• $\begingroup$ I would think that showing evidence of using the Euclidean concepts in real world problems in surprising ways (not obvious problems) would be what is expected for post-rigor. However, I think the right kind of person (Euler, Feynman, people in general as they have some characteristics of E and F) can do these sort of interesting applications even without the benefit of going through the rigor phase (although I'm not saying it doesn't help). I would also say new math phenomena, but I doubt there are any to be discovered in Euclid's wheelhouse (ground has been worked, hard). $\endgroup$ – guest Apr 16 '18 at 16:00
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I don't see any specific timestamps in the piece quoted. There are some vague time frames given, all marked by phrases like "generally" and "usually", which indicates that they're far from universal.

Furthermore, I read those time frames as being intended as clarification - they're there to help readers understand the stages by pointing out when they typically happen. For instance, it helps to understand what Tao means by stage 1 to compare it to our own observations of typical high school and early undergraduate math. But it only helps to compare it to what's typical at those levels - there's no claim that it's a universal description of every mathematical activity by every person at those levels.

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  • $\begingroup$ so can the post-rigorous stage happen outside math and lower on grad school? I've added another piece quote to clarify my point $\endgroup$ – Ooker Apr 17 '18 at 8:30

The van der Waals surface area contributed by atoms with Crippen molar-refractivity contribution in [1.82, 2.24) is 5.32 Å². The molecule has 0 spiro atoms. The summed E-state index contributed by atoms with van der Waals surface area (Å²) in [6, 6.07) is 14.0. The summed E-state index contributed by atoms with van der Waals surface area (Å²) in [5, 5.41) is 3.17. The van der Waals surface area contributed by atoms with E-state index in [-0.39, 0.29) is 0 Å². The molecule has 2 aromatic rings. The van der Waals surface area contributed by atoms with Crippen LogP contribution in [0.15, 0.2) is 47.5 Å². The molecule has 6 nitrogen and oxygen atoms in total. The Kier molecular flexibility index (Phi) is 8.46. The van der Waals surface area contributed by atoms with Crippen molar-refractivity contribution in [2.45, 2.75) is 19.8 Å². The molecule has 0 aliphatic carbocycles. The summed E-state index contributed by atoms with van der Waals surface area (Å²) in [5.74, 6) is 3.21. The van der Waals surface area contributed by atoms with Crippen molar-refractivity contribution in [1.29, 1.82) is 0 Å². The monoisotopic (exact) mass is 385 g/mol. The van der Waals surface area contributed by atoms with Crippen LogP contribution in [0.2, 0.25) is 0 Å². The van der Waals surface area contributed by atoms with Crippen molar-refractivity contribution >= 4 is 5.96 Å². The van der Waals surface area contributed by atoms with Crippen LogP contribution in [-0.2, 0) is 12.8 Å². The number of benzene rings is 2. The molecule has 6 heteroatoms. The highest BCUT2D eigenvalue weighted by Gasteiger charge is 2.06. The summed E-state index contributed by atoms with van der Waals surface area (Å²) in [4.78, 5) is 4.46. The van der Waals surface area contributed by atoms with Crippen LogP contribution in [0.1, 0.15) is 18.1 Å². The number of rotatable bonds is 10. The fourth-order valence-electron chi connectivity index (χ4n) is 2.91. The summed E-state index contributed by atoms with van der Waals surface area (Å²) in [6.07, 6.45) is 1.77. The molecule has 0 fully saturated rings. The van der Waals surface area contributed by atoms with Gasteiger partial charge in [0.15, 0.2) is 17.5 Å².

• $\begingroup$ @Ooker: I'm not sure what that means ("outside math"? do you mean outside formal school? what does "lower on grad school" mean?) In general, your questions here and your discussion on reddit look like you're asking around whatever your actual question is, and you might get clearer answers if you just asked your question. /u/sleeps_with_crazy is correct that Tao's post-rigorous stage is something more than just having some intuition for problems and being able to sketch proofs correctly without needing to fill in the details. $\endgroup$ – Henry Towsner Apr 17 '18 at 16:21
  • $\begingroup$ The discussion there started differently to this question. The question about Tao's article emerged later, and that user stopped answering me so I post it here. My previous comment wants to have an answer about this: "if one solves enough problems on Pythagoras triangle and is ready to move to the next topic, can we say that they have reached the post-rigorous stage on that "field"?" I want to know if it can be generalized in any field or job and any level $\endgroup$ – Ooker Apr 18 '18 at 5:14
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    $\begingroup$ @Ooker Tao is using the word rigor in a way that's fairly narrow and specific to math. Namely, rigor means proving every statement one makes or uses, in full detail, from some list of axioms. One cannot rigorously work on cars, any more than one can rigorously eat one's dinner. It also does not make sense to talk about "post-rigorous" in the context of solving geometry exercises, because "rigorous" doesn't mean being good at something. $\endgroup$ – user9833 Apr 18 '18 at 14:01
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    $\begingroup$ @Ooker At most, we could make analogies between math and other fields. For example, in cooking, maybe the analogue of rigor is inventing recipes and understanding what makes a recipe good, rather than simply following recipes. But I hope you can see that this analogy is weak, and we cannot learn anything useful about culinary education by trying to translate Tao's advice on math education via this analogy. $\endgroup$ – user9833 Apr 18 '18 at 16:20